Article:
These days we, as entrepreneurs, use lots of comms channels. From CRMs, to Teams, from Twitter to WhatsApp, from newsletters to window signage. Make sure you choose the right platforms to communicate to your audience and consider whether they’re appropriate for the message you want to convey. Make use of as many channels as you can and be consistent.

A good place to start is to build a list of all possible channels i.e. website, newsletter, sign on the door, CRM, social media etc.

If you can, we’d also recommend that you try and use templates where possible, to save time and help keep your comms consistent. It’s also important to make sure that everyone who’s involved in any form of comms inc PR & social media teams, web developers and designers, know what your COVID messaging is and when and how to include it. 

Make your communication timely

This is where COVID communications can get a bit tricky: things can change at the drop of a hat right now, which makes it very difficult to plan. You should ensure that you’ve not left out of date information on any of your communications and you should make sure that they’re always in line with the most recent government or Public Health guidelines.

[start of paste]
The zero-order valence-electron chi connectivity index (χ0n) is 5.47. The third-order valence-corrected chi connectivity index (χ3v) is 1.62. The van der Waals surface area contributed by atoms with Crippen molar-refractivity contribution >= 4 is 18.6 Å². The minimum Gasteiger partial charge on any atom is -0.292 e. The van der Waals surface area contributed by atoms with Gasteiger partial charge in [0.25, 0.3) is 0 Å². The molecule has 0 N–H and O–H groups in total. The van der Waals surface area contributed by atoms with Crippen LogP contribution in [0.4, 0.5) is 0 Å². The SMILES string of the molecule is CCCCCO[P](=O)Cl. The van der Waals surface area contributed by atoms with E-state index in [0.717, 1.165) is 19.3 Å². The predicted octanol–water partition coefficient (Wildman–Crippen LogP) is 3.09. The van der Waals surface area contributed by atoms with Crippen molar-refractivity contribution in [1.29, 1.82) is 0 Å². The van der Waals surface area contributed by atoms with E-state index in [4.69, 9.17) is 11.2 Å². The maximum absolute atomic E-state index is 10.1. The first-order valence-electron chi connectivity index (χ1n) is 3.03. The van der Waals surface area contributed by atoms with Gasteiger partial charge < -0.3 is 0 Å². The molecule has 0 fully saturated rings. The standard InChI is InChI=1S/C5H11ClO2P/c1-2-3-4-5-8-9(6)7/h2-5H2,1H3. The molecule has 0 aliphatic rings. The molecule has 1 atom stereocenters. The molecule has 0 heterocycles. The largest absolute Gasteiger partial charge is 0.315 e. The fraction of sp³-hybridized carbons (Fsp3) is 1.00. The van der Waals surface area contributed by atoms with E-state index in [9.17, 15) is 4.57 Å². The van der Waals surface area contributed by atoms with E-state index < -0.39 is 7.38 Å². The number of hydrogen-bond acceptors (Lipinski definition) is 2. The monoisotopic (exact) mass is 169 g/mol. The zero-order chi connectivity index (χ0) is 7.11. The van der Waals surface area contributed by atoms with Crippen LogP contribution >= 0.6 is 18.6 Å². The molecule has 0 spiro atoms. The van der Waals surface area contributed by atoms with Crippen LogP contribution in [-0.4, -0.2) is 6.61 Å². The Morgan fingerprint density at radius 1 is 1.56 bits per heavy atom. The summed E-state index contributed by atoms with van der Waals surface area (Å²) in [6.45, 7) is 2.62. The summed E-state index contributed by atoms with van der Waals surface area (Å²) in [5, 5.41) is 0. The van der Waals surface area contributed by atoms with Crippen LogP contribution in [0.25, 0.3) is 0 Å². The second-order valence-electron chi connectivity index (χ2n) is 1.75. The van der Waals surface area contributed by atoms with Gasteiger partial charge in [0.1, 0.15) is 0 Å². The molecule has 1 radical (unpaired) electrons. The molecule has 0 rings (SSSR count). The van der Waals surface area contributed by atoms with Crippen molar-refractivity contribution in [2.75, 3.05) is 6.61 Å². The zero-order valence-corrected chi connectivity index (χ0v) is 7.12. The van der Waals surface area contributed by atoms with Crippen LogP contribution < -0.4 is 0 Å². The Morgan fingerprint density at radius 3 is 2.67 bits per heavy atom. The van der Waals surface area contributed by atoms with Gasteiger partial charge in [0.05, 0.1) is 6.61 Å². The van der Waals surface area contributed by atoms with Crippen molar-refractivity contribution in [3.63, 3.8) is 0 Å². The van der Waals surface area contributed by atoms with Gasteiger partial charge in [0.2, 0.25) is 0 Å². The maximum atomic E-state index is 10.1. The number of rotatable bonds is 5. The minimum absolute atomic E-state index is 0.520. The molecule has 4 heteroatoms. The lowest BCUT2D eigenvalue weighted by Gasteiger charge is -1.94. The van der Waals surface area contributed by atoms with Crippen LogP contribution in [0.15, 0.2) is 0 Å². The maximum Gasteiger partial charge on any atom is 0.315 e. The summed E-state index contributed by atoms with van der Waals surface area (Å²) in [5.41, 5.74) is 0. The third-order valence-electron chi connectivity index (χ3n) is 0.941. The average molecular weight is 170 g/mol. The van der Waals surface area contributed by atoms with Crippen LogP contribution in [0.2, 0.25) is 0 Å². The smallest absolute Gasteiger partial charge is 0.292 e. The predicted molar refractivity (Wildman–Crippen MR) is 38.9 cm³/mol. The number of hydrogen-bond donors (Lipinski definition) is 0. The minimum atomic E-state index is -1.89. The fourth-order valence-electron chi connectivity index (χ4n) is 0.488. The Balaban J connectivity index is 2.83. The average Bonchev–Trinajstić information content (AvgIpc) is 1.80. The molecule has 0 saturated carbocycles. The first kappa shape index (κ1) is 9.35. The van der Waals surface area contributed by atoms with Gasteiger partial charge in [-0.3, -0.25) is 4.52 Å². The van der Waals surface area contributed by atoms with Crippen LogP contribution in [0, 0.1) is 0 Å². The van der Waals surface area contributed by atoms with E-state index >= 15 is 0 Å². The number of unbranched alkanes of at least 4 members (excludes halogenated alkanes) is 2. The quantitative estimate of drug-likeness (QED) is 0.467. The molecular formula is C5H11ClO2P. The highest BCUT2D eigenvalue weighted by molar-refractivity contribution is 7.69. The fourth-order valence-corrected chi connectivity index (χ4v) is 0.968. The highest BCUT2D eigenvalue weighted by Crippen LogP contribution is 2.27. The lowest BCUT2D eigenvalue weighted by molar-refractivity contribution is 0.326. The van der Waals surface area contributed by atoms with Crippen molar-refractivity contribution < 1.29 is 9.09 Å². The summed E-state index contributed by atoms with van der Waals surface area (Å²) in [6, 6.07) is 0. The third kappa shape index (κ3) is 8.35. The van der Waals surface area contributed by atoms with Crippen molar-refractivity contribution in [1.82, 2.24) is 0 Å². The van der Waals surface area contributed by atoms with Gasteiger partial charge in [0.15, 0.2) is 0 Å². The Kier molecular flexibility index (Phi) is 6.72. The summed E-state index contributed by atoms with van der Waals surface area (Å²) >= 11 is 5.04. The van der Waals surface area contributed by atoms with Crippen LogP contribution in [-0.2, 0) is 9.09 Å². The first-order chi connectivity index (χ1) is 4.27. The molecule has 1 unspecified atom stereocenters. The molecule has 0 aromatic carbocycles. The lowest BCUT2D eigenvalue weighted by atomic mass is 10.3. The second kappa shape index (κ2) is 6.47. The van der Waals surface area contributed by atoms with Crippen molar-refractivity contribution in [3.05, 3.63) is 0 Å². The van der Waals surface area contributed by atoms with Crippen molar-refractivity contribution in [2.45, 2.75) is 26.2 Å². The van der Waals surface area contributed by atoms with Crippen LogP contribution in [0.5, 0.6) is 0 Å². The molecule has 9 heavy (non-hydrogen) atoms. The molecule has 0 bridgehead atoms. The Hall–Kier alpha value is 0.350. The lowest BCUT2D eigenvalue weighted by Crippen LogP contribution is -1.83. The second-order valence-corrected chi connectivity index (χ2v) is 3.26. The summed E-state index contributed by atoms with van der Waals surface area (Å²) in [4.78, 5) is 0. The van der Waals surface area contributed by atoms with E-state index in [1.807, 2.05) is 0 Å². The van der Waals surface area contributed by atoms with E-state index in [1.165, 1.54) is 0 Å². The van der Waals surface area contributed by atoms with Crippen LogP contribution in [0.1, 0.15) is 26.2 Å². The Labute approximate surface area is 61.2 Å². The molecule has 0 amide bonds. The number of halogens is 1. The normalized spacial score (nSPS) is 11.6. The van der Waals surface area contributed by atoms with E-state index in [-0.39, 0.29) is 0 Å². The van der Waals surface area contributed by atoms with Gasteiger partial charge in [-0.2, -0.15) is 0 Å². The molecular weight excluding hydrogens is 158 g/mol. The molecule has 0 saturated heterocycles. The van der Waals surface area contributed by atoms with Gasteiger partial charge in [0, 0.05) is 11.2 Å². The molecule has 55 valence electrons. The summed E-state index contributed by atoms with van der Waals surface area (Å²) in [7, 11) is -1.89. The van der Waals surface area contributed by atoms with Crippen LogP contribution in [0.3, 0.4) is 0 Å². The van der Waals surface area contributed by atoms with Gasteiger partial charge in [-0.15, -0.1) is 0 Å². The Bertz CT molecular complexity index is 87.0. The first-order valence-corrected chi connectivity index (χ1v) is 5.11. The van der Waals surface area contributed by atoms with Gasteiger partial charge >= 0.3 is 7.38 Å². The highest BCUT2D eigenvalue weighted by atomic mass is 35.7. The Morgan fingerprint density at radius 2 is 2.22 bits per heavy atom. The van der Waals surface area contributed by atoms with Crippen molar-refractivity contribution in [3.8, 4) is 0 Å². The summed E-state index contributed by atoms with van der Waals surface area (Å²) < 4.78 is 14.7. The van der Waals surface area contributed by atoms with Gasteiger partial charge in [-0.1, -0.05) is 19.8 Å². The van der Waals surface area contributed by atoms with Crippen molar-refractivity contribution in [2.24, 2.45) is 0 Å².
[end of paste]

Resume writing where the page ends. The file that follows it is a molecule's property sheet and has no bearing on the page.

Now, we know that’s a laborious and time-consuming task, but fortunately, there are a couple of tricks and tips you can use. These are not new, they should be familiar to you, and in COVID related messaging they are essential:

● In any electronic communications (websites, e-newsletters, internal team chats, etc.) use government website links.

● Used shared file systems such as Google Drive or Dropbox for templates and drafts to make it easier for everyone to access them at any time of day.

● Create a log of all communications to make sure you don’t miss anything.

So there you have it…

…our quick COVID communications advice for SMEs. We hope it helped.

If you need more help, support and guidance, please reach out to us. We’re all in this together and if we can help, we will.

For more helpful hints and tips check out the rest of our blog